Around 1910 František Kupka’s paintings became abstract which reflected his philosophy on colors, motion, and the undeniable connection between painting and music. This kind of style would be later termed as Orphism, a word derived from two words; Orphic and Cubism. It’s a technique developed out of abstracting Cubism; the bright colors, shapes, and motions, in order to achieve lyrical effects off of the painting. In 1911 Kupka had been part of several meetings of the Puteaux Group. His participation in this group may have been a contributing factor to the full development of his theories of color and motion, which resulted to the birth of abstraction.
In 1912, Amorpha, Fugue a deaux couleurs was one of the main highlights of the Salon des Independants exhibition. It was placed at the Cubist room, and because the painting was rare it caused a lot of sensation. Amorpha became synonymous with abstract art at the time, which features warm colors, circular shapes, and intersecting elliptical forms. The motif is generally geometrical and composed without any apparent human or animal forms. Although a few years later, Kupka would become focused on depicting natural phenomena in his works such as the Cosmic Spring I of 1913.
One of Kupka’s signature approach to art is consistent touch ups on his paintings until he is satisfied enough to label them with the final date of completion. As a matter of fact, he only started putting dates on most of his paintings during the last few months of his life.
František Kupka was one of the founding members of the Abstraction-Creation Group in 1931. His association with the group introduced him to various painters specializing in abstract painting. He also came into contact with the founders of other abstract expressionist art movements such as Neo-Plasticism, the Bauhaus Design School, and De Stijl.
In the 1930’s, his composition style was rigorous, almost academic. He painted several paintings based on the relationship of music and painting such as Jazz-Hot No. 1 in 1935 and Music in 1936. He wanted to point that painting music can produce syncopated rhythms, giving a new perspective on how people may view these two distinct art forms.
During the World War II outbreak, František Kupka was forced to go on an evacuation at Beaugency. Shortly after the war ended he returned to his Puteaux home and resumed with retouching his art works such as Three Blues, Three Reds which he began painting in 1913 and only finished in by 1957. He had also experimented with his composition style which is reflected in his Autonomous White painting, 1951. This work is known to have perpendicular planes arranged in a non-illusionist spatial setting yet with regular canvas surfaces.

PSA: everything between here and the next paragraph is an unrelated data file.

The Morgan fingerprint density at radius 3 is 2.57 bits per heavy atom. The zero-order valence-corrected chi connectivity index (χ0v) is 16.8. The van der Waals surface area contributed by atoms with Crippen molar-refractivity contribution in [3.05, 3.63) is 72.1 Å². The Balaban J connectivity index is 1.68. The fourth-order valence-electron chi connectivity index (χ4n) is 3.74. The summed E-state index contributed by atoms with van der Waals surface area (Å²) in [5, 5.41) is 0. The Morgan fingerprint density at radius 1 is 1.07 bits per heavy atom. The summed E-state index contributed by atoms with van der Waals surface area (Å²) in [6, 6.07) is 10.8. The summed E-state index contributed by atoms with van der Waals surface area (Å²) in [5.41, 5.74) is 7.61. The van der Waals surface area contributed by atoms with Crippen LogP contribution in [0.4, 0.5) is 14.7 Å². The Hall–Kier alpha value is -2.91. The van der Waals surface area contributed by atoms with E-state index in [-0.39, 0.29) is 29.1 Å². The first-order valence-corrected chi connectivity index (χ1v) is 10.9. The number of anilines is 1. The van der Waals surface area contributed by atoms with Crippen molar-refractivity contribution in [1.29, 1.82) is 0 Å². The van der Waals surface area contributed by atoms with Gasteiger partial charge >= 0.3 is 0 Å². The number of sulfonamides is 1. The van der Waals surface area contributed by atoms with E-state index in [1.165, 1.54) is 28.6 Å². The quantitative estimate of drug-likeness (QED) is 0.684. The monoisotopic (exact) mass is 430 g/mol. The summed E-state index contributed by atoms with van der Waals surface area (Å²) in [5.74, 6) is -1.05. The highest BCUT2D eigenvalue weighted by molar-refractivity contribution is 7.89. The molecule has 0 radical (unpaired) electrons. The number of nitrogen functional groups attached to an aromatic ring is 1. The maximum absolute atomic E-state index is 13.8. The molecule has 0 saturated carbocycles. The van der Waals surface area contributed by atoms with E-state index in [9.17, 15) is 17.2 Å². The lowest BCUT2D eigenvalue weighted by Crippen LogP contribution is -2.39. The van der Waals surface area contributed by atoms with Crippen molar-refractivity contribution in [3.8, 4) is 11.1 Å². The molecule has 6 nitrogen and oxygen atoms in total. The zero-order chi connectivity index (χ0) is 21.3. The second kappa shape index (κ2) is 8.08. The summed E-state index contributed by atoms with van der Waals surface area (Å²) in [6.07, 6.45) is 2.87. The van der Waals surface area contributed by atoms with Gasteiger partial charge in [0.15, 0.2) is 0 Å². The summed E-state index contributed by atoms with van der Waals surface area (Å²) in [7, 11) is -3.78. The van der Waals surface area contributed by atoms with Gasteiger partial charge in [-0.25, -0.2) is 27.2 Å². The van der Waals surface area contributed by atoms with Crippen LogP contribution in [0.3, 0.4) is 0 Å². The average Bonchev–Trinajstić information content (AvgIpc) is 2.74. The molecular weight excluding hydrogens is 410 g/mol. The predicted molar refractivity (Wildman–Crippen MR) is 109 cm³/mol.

František Kupka’s career gained some more momentum in the mid-1930. In 1936 his art works were represented in a Cubism and Abstract Art exhibition at the Museum of Modern Art in NYC. This was followed by another joint exhibition with Alphonse Mucha at the Jeu de Paume Gallery in France, which went successful. He secured yet another art show in 1946, a retrospective, at the Galerie Manes in Prague. As if Kupka has not been busy enough to accept exhibitions here and there, the Salon des Realities Nouvelles had also expressed interest in hosting his abstract works.
The Salon des Realities Nouvelles would become his go-to art show host until his death. This collaboration proved to be beneficial to his career as the international art scene began investing in his paintings. The early 1950’s had been spent on traveling around the US, particularly New York, to attend his one-man shows. All of these achievements would not have been possible without the unfailing sponsorship of Jindrich Waldes, whom he knew as early as 1919 and supported him until 1938. By this period, František Kupka would be financially independent to move along without the support of Waldes.
During the last few years of František Kupka’s life, his achievements and artistic reputation was comparable to the likes of Kazimir Malevich and Wassily Kandinsky. Kupka died on June 24, 1957 in his home at Puteaux, Paris at the age of 85. He is buried in Pere Lachaise cemetery in Paris. Today, a large of collection of his works are viewable in Museum Kampa in Prague.